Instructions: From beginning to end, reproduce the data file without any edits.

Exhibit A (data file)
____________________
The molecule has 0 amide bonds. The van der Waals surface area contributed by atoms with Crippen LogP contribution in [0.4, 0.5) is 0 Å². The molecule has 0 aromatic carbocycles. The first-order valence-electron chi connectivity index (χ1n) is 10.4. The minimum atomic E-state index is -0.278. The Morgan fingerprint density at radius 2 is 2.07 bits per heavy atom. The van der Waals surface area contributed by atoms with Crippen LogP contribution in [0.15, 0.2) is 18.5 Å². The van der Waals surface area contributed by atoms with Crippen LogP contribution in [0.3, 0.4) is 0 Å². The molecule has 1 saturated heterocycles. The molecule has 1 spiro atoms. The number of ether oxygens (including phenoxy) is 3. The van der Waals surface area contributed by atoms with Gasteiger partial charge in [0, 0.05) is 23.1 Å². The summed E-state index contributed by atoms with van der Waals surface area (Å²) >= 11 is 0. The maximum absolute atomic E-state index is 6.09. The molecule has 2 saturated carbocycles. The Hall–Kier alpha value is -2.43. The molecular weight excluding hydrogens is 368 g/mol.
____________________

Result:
The molecule has 0 amide bonds. The van der Waals surface area contributed by atoms with Crippen LogP contribution in [0.4, 0.5) is 0 Å². The molecule has 0 aromatic carbocycles. The first-order valence-electron chi connectivity index (χ1n) is 10.4. The minimum atomic E-state index is -0.278. The Morgan fingerprint density at radius 2 is 2.07 bits per heavy atom. The van der Waals surface area contributed by atoms with Crippen LogP contribution in [0.15, 0.2) is 18.5 Å². The van der Waals surface area contributed by atoms with Crippen LogP contribution in [0.3, 0.4) is 0 Å². The molecule has 1 saturated heterocycles. The molecule has 1 spiro atoms. The number of ether oxygens (including phenoxy) is 3. The van der Waals surface area contributed by atoms with Gasteiger partial charge in [0, 0.05) is 23.1 Å². The summed E-state index contributed by atoms with van der Waals surface area (Å²) >= 11 is 0. The maximum absolute atomic E-state index is 6.09. The molecule has 2 saturated carbocycles. The Hall–Kier alpha value is -2.43. The molecular weight excluding hydrogens is 368 g/mol.